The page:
With the increased popularity of electric alternatives to power, transportation and energy, companies and international powerhouses are seeing the substantial economic necessity of investing in mining and base metals commodity players. Companies need to act fast in finding sources of metals like lead to fuel the demand of a rapidly growing sustainability-focused world.

Lead’s market outlook over the next decade

Since demand is high, lead is experiencing similar challenges to other base metals, including diminishing supply. Most large mines are coming to the end of their life, and smaller mines are also producing less pure lead, which is creating a “green” issue.

However, world leaders like China and Australia are held up as the primary sources for viable lead resources in the world. For example, major Australian player Galena Mining (ASX:G1A) operates its own Abra base metals project, located in the Gascoyne region of Western Australia, which is home to one of the largest lead and silver deposits in the world.

Galena Mining leverages advantageous positioning with its 2019 bankable feasibility study for the development of a mine and processing facility. The results of the study include a 16 year lifespan producing high-value, high-grade lead-silver concentrate with potential lead production estimated at 95,000 tonnes per year.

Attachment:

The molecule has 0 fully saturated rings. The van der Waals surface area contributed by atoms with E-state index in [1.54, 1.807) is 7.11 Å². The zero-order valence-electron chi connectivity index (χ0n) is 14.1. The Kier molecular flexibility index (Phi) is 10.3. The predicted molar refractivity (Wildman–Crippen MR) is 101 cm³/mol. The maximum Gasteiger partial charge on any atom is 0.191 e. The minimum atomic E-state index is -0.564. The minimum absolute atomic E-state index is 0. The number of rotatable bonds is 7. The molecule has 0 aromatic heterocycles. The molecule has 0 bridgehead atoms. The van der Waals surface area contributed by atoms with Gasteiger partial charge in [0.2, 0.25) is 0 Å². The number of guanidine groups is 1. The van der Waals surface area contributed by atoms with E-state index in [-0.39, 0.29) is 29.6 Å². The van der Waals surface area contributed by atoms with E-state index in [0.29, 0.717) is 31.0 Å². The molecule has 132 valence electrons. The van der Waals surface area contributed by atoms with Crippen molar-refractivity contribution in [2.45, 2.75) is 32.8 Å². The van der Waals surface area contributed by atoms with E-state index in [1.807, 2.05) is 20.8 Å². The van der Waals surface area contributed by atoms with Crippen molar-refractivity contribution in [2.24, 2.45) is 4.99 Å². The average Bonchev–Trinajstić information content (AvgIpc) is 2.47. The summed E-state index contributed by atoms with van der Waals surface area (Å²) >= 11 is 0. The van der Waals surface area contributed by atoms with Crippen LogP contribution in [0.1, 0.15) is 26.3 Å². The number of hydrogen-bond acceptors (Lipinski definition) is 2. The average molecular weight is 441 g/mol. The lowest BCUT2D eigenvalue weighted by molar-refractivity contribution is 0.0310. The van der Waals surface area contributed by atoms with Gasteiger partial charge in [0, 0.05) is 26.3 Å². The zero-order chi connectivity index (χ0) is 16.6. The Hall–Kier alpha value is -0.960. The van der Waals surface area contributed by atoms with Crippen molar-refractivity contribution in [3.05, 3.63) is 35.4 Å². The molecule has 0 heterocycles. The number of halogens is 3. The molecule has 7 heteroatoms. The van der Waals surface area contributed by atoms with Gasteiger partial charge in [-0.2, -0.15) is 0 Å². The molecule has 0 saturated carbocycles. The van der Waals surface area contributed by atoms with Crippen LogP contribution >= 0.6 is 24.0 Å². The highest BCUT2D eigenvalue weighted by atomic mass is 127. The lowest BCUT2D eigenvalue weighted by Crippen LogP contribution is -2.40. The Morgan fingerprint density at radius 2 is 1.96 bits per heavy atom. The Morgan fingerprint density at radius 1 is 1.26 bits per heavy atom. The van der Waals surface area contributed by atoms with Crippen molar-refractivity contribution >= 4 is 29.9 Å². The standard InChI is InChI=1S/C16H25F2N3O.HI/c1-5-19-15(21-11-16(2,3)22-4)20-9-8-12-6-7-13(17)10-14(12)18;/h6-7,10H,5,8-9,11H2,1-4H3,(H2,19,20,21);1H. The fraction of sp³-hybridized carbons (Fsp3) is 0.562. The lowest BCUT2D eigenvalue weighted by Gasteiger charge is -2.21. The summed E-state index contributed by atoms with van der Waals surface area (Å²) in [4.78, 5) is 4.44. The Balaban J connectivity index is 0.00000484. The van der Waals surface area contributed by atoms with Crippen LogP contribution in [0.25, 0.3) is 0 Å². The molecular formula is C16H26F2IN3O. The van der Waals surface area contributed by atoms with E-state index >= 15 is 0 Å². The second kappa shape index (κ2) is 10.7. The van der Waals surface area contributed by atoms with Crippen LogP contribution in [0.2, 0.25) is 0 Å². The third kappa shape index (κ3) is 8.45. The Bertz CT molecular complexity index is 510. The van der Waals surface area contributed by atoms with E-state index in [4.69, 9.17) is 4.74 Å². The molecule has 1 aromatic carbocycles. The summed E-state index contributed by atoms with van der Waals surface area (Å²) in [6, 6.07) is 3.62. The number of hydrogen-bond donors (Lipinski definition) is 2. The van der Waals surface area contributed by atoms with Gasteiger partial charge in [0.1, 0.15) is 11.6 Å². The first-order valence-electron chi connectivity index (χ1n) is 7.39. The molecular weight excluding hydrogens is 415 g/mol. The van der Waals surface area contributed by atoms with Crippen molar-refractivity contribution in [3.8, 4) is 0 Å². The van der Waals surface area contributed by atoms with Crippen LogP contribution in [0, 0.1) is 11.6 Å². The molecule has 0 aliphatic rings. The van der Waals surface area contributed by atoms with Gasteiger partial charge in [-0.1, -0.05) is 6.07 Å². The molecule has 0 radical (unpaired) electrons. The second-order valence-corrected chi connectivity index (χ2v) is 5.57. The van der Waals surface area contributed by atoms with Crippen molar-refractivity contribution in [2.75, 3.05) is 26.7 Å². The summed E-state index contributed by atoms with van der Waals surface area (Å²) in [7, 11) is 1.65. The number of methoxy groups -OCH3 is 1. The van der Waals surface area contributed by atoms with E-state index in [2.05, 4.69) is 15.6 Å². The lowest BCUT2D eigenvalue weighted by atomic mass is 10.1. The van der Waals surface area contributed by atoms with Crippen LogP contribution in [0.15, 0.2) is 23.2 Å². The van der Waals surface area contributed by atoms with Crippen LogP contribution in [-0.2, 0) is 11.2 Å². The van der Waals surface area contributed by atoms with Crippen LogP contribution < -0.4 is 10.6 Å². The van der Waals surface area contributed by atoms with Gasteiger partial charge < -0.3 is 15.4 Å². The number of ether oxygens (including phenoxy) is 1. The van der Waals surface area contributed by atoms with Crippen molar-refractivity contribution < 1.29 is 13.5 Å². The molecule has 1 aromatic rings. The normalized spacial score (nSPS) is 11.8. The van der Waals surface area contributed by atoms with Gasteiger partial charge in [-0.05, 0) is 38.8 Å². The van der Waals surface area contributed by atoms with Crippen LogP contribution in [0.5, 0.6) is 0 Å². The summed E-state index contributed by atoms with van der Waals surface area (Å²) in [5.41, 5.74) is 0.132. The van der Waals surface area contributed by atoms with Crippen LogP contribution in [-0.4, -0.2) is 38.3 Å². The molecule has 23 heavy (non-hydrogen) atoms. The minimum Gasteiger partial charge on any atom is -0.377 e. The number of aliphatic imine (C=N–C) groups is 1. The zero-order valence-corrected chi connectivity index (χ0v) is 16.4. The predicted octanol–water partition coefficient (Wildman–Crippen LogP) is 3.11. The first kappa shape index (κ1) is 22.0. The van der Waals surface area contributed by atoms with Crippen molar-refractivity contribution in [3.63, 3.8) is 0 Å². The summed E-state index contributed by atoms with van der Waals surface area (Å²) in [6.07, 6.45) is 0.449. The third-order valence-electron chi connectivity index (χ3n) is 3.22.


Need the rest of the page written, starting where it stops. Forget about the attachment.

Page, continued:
Players like Galena see the economic upside of the lead industry, which is currently experiencing a higher rate of technical development in lead batteries than ever before. Wood Mackenzie's Farid Ahmed projects that "these developments have the potential to narrow the performance gap with lithium-ion — its principal rival for the burgeoning ESS sector."

Unlike other commodities, lead can be recycled infinitely while maintaining its quality, meaning its use in batteries is more environmentally friendly than metals that cannot be recycled in this way. The growing demand for lead in lead-acid batteries for EVs and for use in ESS, as well as its ability to be reused, make it a potentially important part of the green future.

Looking into the future of lead mining

Lead production is expected to grow at a CAGR of 2.5 percent by 2025 to reach 5.2 million tonnes (Mt).Combined production in China, Australia, Russia and Canada is expected to increase from a forecasted 2.8 Mt in 2021 to 3.1 Mt in 2025.